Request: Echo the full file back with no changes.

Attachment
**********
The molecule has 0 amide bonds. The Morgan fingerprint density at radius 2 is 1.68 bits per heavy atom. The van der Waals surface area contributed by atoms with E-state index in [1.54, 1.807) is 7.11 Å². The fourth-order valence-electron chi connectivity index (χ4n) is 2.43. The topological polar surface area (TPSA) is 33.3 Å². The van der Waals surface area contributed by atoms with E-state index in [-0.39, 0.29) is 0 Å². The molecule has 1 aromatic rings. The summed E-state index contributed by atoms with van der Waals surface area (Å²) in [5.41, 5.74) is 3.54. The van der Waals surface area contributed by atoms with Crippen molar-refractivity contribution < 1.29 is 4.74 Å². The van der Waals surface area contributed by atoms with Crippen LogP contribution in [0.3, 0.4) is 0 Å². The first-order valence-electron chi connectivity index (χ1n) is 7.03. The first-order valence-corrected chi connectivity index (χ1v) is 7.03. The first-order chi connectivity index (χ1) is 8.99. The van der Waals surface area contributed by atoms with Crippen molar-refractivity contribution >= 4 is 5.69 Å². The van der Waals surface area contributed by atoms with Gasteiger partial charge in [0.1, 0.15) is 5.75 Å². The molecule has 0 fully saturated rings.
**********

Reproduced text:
The molecule has 0 amide bonds. The Morgan fingerprint density at radius 2 is 1.68 bits per heavy atom. The van der Waals surface area contributed by atoms with E-state index in [1.54, 1.807) is 7.11 Å². The fourth-order valence-electron chi connectivity index (χ4n) is 2.43. The topological polar surface area (TPSA) is 33.3 Å². The van der Waals surface area contributed by atoms with E-state index in [-0.39, 0.29) is 0 Å². The molecule has 1 aromatic rings. The summed E-state index contributed by atoms with van der Waals surface area (Å²) in [5.41, 5.74) is 3.54. The van der Waals surface area contributed by atoms with Crippen molar-refractivity contribution < 1.29 is 4.74 Å². The van der Waals surface area contributed by atoms with Crippen LogP contribution in [0.3, 0.4) is 0 Å². The first-order valence-electron chi connectivity index (χ1n) is 7.03. The first-order valence-corrected chi connectivity index (χ1v) is 7.03. The first-order chi connectivity index (χ1) is 8.99. The van der Waals surface area contributed by atoms with Crippen molar-refractivity contribution >= 4 is 5.69 Å². The van der Waals surface area contributed by atoms with Gasteiger partial charge in [0.1, 0.15) is 5.75 Å². The molecule has 0 fully saturated rings.